Could it possibly be true? In an age when advanced treatments and protocols for treating cancer are developed at a rapid pace, is it possible that something as simple and prevalent as a vegetable could help prevent cancer in the first place? While there is no one “magic food” that will prevent all cancers, it is true that what you eat can be beneficial for cancer prevention.
Mary Beth Landes, MS, RD, CSO, is the dietitian who works full-time at Augusta Health’s Center for Cancer and Blood Disorders, working with patients daily to treat cancer and prevent its recurrence. “Non-starchy vegetables are full of naturally occurring phytochemicals, and those are beneficial for cancer prevention,” she says. “Each phytochemical has a different function — some decrease the risk of cancer occurring or developing and others decrease the risk of cancer spreading. So it’s important to eat a variety of these vegetables for maximum protection. The more colors, the better. I like to advise people to ‘eat the rainbow’.”
A colorful collection
That’s because the vegetables — fresh or frozen, not processed — that contain the beneficial phytochemicals tend to be those with deep, vibrant colors:
- Carotenoids are red, orange and green fruits and vegetables that may inhibit cancer cell growth, work as antioxidants and improve immune response. Examples are broccoli, carrots, apricots, spinach, collard greens, turnip greens, cantaloupe and cooked tomatoes.
- Terpenes may protect cells from becoming cancerous, slow cancer cell growth, strengthen immune function and limit production of cancer-related hormones. Examples are cherries, citrus fruit peel and rosemary.
- Flavonoids may inhibit inflammation and tumor growth, may aid immunity and boost production of detoxifying enzymes in the body. Examples are apples, citrus fruits, onions, soy products and coffee (yes!) and tea.
- “Fiber is also important to consume as part of a healthy diet to decrease the risk of developing cancers of the colon and rectum,” adds Landes. Good sources of fiber are oat, barley, quinoa and even plain popcorn, as well as fresh fruits and vegetables, beans, legumes and nuts. “With this starch group, I encourage eating whole grains. You need all three layers of the grain, including the outer bran and germ layers in order to get the protein, vitamin E and antioxidant benefits of disease prevention. Processed grain is just carbohydrates without the benefits.”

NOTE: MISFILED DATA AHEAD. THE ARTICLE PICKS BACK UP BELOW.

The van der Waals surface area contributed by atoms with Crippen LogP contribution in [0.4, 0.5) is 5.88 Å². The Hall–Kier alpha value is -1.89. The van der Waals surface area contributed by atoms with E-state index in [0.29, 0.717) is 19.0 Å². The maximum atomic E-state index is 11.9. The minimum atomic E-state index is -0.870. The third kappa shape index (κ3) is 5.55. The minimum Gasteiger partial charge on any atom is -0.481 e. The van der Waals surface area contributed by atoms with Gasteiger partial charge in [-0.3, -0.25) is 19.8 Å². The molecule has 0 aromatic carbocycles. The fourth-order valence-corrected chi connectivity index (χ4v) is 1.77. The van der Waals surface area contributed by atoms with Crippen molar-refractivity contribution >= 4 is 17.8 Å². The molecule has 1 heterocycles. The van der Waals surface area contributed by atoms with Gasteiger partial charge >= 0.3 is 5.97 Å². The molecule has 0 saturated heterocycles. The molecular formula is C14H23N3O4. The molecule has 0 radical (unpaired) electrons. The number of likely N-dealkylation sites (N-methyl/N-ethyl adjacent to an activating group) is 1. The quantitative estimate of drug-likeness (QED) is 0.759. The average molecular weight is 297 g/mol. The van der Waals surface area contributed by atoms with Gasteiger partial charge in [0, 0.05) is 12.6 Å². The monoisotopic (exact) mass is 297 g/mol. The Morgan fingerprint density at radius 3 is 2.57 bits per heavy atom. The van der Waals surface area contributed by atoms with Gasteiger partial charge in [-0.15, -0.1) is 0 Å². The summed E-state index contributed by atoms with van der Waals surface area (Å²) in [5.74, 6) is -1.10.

The right meats
Landes does not believe that people must become vegetarians to prevent cancer, though. Although processed meats — especially those with nitrates and nitrites that are known to cause cancer — and meats cooked quickly at high temperatures or charred should be avoided, meat and proteins are part of a well-balanced diet.
Landes recommends choosing poultry or fish that are baked, broiled or grilled without the breading or the skin. “Fatty fish, such as salmon, wild mackerel or tuna, offer the added heart health benefit of omega-3 fatty acids. Red meat should be limited, with the best option being to purchase grass-fed beef if possible. Kabobs, omelets, smoothies and stir fry are ways to combine protein sources and vegetables to be tasty for all — even those who say they don’t like vegetables,” she says.
And a diet does not have to be trendy to provide the benefits of cancer prevention.
“As a dietitian, people often ask me what diet I follow. Is it Paleo? Whole 30? Vegetarian or vegan? But I tell them, honestly, what I really follow is a simple and basic approach called the ‘Plate Method’,” says Landes.
To follow the plate method, fill half your plate with non-starchy vegetables (like those with phytochemicals), a quarter of the plate with protein (chicken, fish, beef, pork, eggs, beans, tofu or nuts) and a quarter with starch (peas, winter squash, sweet potatoes or whole grains). Fruit and dairy are used as side dishes. Again, Landes advises to add variety, use whole grains, and be mindful of using appropriate portion sizes and protein selections.
“More than six, three-ounce servings per week of red meat have been shown to increase the risk of colon cancer,” she adds. “I also advise people to limit salt.
Heavy use of salt increases the risk of stomach cancer. Variety and moderation are both important.”
The obesity connection
Newer research indicates that some cancers are linked to obesity. “Normal cells will die under certain conditions, such as when a cell’s DNA is damaged beyond repair,” explains Landes. “Research now shows that as weight increases to levels that are overweight or obese, that mechanism becomes flawed and the cancer cells survive. So just keeping our weight at recommended levels can itself help reduce the risk of cancer.”
To keep weight at recommended levels, Landes recommends adding physical activity to a healthy diet. “It’s may be difficult to start ‘exercising’, especially if it’s not something you’re used to doing. So start slow — go for a walk. Then each week, try to walk more often or a little bit longer than you did the week before. You’ll walk your way into exercise.”
So … can broccoli prevent cancer? Not completely. “Genetics and environmental factors still impact the development of cancer,” says Landes, “but research shows that diet and physical activity can prevent or reduce the risk of one-third of cancers. All things considered, those are pretty good odds.